Will Wade's 321-word, thrilling statement released Thursday morning was particularly noteworthy for what she did not include.
Nowhere does the suspended LSU coach take the trouble to say he did not do it.
He does not deny that he is trapped in a federal wiretap describing the "fierce proposal" he made to try to dislodge guard Javonte Smart. He does not try to describe this conversation as anything other than paying a promising recruit under the table for her to come to the LSU. He does not pretend to be innocent and does not insist that he did not break the rules of the NCAA.
What Wade does instead is almost unfathomable in the circumstances. Although Wade was caught cheating and refused to answer his employer's questions, he has the nerve to explain why LSU should reinstate him before the Tigers open match (26-5). ninth. SEC tournament on Friday.
"I understand that in today's extremely intense media environment, it is extremely difficult for an organization, especially a public university, to stand firm against rumors, leaks and innuendos. "said Wade. "In this case, the truth is simple: I was put on leave because I exercised the right not to submit myself to a joint LSU / NCAA interview on the same subject in dispute within the framework of A federal criminal trial in New York that had been hindered.Our legal counsel informed the University that it would be totally inappropriate for me, or for anyone, to submit to an interview in these circumstances.
"Refusing to be interviewed was a difficult decision for me because I would like to cooperate fully with all parties, especially LSU." To be clear, all I've done is to follow the cautious advice of the advice to exercise my constitutional rights in view of these facts, I do not think it is appropriate that I be relieved of my duties. "
If Wade deserves his audacity, however, he is as likely to train LSU in the SEC tournament as you and I. The university could only reinstate Wade if she decided to become totally illegal, knowing that the LSU basketball program was not very good and that the NCAA would probably leave this season and impose sanctions, whatever.
Apart from that, LSU has no choice but to sit Wade. His situation is different from that of all the other coaches captivated by the FBI's investigation into university basketball corruption, but who remains on the sidelines of the post-season. The evidence that he violated the rules of the NCAA is actually on tape.
<p class = "canvas-atom canvas-text Mb (1.0em) Mb (0) – sm Mt (0.8em) – sm" type = "text" content = "Yahoo Sports was the first to report& nbsp; earlier this month, federal phone tapping intercepted Wade and basketball midfielder Christian Dawkins about an "offer" for Smart. Frustrated that the offer has not yet been accepted by a third-party affiliate recruited, Wade lamented that the third party did not receive a large enough share of the pie in the deal and that It is more "oriented" The player and his mother. data-reactid = "30"> Yahoo Sports announced for the first time earlier this month that federal phone tapping had intercepted Wade and basketball broker Christian Dawkins discussing an "offer" for Smart. Frustrated, this offer had not been finalized yet. accepted by a third party affiliated with the recruitment, Wade lamented that the third party was not awarded a "fairly large piece of the pie in the deal" and that she "was more" geared towards the player and his mother.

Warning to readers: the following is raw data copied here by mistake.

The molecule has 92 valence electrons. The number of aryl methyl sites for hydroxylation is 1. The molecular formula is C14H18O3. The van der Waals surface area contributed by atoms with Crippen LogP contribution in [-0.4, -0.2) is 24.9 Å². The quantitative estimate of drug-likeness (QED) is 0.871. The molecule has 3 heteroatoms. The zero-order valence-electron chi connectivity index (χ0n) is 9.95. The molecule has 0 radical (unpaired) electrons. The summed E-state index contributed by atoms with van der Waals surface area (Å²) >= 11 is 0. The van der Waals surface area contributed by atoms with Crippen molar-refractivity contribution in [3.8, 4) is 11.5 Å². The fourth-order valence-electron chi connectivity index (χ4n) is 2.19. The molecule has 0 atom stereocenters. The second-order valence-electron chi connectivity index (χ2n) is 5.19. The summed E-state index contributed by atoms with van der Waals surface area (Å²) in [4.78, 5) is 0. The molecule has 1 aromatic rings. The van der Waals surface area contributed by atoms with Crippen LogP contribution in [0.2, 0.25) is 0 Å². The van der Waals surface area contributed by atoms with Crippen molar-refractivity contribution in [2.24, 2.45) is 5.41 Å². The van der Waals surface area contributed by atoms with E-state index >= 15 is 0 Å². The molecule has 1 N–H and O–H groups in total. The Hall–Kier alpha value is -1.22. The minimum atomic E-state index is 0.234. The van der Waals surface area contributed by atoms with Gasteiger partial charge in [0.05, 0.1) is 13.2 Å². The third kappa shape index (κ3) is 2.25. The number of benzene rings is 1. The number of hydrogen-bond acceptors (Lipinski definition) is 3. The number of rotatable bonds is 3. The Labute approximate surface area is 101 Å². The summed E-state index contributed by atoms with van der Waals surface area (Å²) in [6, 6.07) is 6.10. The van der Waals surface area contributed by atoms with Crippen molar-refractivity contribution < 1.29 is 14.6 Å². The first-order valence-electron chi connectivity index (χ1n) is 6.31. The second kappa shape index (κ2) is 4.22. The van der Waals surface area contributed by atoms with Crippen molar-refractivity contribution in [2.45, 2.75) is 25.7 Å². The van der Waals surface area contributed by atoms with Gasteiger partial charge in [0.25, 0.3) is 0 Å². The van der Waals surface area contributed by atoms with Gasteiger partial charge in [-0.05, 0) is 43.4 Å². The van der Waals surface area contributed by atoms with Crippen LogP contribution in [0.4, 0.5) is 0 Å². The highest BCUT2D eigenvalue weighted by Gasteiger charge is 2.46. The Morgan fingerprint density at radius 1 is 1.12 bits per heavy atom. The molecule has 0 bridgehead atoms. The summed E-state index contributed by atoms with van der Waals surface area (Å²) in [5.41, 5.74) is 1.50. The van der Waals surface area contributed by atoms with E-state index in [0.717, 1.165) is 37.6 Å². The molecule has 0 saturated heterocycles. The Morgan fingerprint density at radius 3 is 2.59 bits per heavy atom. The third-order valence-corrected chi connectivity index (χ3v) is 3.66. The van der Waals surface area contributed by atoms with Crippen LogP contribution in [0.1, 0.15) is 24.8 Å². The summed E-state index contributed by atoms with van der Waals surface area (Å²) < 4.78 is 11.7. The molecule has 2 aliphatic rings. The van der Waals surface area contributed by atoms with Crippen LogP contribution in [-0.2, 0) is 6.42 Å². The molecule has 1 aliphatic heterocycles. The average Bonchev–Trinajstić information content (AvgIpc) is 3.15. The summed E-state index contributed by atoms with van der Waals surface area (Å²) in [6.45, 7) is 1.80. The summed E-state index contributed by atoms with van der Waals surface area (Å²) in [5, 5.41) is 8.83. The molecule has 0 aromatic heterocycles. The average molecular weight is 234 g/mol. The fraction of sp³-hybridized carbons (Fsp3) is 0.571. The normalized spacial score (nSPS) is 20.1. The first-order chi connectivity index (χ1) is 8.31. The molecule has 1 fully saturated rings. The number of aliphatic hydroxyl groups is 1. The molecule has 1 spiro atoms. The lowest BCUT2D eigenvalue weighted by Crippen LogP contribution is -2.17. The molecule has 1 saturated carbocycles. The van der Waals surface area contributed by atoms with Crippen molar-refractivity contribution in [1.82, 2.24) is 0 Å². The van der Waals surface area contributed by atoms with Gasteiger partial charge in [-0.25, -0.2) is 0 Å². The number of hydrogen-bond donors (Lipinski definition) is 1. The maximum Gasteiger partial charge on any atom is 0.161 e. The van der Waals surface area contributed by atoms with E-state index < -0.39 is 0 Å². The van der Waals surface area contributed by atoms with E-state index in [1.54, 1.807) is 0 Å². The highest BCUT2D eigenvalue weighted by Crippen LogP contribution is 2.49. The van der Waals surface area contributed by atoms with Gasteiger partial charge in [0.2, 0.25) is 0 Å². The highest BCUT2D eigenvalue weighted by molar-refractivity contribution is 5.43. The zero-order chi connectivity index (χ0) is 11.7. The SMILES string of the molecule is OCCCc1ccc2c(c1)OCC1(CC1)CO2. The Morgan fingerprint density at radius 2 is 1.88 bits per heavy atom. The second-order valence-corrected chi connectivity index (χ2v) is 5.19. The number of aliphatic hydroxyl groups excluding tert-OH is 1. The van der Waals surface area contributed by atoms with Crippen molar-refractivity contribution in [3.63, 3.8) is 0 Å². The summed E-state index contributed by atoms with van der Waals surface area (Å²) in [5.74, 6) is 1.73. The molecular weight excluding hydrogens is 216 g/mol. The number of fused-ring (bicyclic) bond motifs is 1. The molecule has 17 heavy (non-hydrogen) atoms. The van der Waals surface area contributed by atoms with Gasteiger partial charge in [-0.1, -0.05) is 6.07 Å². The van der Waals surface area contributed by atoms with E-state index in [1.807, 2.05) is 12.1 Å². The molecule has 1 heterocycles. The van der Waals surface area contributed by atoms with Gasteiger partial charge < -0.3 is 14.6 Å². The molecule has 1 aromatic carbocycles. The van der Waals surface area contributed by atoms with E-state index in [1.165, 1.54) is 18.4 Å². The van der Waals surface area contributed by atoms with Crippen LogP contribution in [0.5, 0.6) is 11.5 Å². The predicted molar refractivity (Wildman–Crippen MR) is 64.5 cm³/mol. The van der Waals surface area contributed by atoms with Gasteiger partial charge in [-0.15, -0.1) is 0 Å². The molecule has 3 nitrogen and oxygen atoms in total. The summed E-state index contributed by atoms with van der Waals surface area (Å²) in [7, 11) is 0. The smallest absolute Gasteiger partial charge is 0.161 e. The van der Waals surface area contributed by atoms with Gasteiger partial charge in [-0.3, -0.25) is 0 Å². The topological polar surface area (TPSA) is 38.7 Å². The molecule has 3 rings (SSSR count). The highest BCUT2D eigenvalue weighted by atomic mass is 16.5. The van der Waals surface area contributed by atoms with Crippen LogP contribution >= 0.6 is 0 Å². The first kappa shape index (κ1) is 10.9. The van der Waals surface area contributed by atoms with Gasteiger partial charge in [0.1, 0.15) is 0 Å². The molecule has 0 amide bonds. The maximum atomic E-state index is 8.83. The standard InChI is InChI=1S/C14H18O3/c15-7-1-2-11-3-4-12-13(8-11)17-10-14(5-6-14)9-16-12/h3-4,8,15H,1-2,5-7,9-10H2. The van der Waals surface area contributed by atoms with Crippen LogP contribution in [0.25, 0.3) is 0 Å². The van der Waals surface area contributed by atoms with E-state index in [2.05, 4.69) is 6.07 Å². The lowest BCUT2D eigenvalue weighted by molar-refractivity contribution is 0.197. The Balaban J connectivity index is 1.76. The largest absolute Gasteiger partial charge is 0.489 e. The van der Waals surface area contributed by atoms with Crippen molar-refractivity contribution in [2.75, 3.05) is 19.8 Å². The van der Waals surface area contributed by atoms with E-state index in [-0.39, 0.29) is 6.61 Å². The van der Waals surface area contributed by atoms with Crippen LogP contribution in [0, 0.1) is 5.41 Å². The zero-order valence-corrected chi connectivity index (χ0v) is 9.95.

"It was a [expletive] a hell [expletive] offer, says Wade to Dawkins. "Hell of an offer. Especially for a child who is going to be a child of two or three years. "
<p class = "canvas-atom-canvas-text Mb (1.0em) Mb (0) – sm Mt (0.8em) – sm" type = "text" content = "Wade did not give any details about the Smart offer, but & nbsp;ESPN reported& nbsp; that the LSU coach joked with Dawkins on a different call saying that the player would be better paid than the "rookie minimum". "Data-reactid =" 32 "> Wade did not give details on the offer for Smart, but ESPN reported that the LSU coach had joked with Dawkins over a different call according to which player would be better paid than the "rookie minimum".
Of course, Wade has good reason not to explain himself until he has no choice but to speak at a federal trial later this spring. By not speaking, it gives him time to see what the federal investigators really have on him and allows him to continue cashing checks from LSU for a few more months.
<p class = "canvas-atom canvas-text Mb (1.0em) Mb (0) – sm Mt (0.8em) – sm" type = "text" content = "But LSU also has good reason to suspend an employee Tom Skinner, the general advocate of the school, insisted on this point & nbsp;in an interview with SI.com Thursday."data-reactid =" 34 "> But LSU also has good reason to suspend a surprised employee cheating on a tape, does not deny the allegations and refuses to explain." Tom Skinner, l & # 39; General counsel of the school, said forcefully that point in an interview with SI.com Thursday.
"In all that was said by Will and his associates last week, not once did they deny any wrongdoing," Skinner said. "As a university and employer, we have to hear our employee say," I did not do anything wrong, "or explain the circumstances, or admit that he did something wrong. We could not get to this point.
In the end, Wade did nothing to help himself on Thursday in public relations with the tonal-deaf statement he made.
When charges were laid against Sean Miller last year, the Arizona coach refuted them with defiance, saying he "never knowingly broke the NCAA rules" or "paid a rookie, a prospect, their family or their representative ".
Until now, Wade has not said anything like that. And that says a lot.